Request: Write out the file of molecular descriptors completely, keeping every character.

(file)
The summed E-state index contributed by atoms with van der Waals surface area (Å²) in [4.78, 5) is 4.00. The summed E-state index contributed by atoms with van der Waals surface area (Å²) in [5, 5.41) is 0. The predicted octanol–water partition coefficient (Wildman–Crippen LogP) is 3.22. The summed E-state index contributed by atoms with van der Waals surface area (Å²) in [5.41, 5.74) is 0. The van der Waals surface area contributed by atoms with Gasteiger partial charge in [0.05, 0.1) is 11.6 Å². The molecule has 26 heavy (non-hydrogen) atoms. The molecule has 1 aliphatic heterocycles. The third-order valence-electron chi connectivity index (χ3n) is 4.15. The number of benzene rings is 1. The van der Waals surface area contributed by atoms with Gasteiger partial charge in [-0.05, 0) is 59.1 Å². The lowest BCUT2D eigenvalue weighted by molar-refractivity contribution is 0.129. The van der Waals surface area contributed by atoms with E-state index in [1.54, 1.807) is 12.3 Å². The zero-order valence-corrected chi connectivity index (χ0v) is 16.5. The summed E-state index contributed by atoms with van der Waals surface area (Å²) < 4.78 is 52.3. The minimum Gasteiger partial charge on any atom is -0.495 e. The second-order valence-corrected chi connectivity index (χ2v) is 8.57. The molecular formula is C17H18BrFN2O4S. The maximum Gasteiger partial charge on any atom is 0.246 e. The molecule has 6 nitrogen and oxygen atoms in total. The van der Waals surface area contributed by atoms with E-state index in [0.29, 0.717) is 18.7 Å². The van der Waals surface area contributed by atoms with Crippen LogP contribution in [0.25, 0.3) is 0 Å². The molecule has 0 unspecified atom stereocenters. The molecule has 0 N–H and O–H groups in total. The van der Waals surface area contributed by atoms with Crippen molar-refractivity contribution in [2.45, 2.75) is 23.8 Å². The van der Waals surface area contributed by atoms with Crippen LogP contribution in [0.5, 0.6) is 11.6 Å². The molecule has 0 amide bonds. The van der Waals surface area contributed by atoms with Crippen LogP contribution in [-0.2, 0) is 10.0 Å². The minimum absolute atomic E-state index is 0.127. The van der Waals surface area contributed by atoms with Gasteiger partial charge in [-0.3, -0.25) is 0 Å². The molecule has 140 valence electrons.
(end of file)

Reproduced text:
The summed E-state index contributed by atoms with van der Waals surface area (Å²) in [4.78, 5) is 4.00. The summed E-state index contributed by atoms with van der Waals surface area (Å²) in [5, 5.41) is 0. The predicted octanol–water partition coefficient (Wildman–Crippen LogP) is 3.22. The summed E-state index contributed by atoms with van der Waals surface area (Å²) in [5.41, 5.74) is 0. The van der Waals surface area contributed by atoms with Gasteiger partial charge in [0.05, 0.1) is 11.6 Å². The molecule has 26 heavy (non-hydrogen) atoms. The molecule has 1 aliphatic heterocycles. The third-order valence-electron chi connectivity index (χ3n) is 4.15. The number of benzene rings is 1. The van der Waals surface area contributed by atoms with Gasteiger partial charge in [-0.05, 0) is 59.1 Å². The lowest BCUT2D eigenvalue weighted by molar-refractivity contribution is 0.129. The van der Waals surface area contributed by atoms with E-state index in [1.54, 1.807) is 12.3 Å². The zero-order valence-corrected chi connectivity index (χ0v) is 16.5. The summed E-state index contributed by atoms with van der Waals surface area (Å²) < 4.78 is 52.3. The minimum Gasteiger partial charge on any atom is -0.495 e. The second-order valence-corrected chi connectivity index (χ2v) is 8.57. The molecular formula is C17H18BrFN2O4S. The maximum Gasteiger partial charge on any atom is 0.246 e. The molecule has 6 nitrogen and oxygen atoms in total. The van der Waals surface area contributed by atoms with E-state index in [0.29, 0.717) is 18.7 Å². The van der Waals surface area contributed by atoms with Crippen LogP contribution in [0.25, 0.3) is 0 Å². The molecule has 0 unspecified atom stereocenters. The molecule has 0 N–H and O–H groups in total. The van der Waals surface area contributed by atoms with Crippen molar-refractivity contribution in [2.45, 2.75) is 23.8 Å². The van der Waals surface area contributed by atoms with Crippen LogP contribution in [0.5, 0.6) is 11.6 Å². The molecule has 0 amide bonds. The van der Waals surface area contributed by atoms with Crippen LogP contribution in [-0.2, 0) is 10.0 Å². The minimum absolute atomic E-state index is 0.127. The van der Waals surface area contributed by atoms with Gasteiger partial charge in [-0.3, -0.25) is 0 Å². The molecule has 140 valence electrons.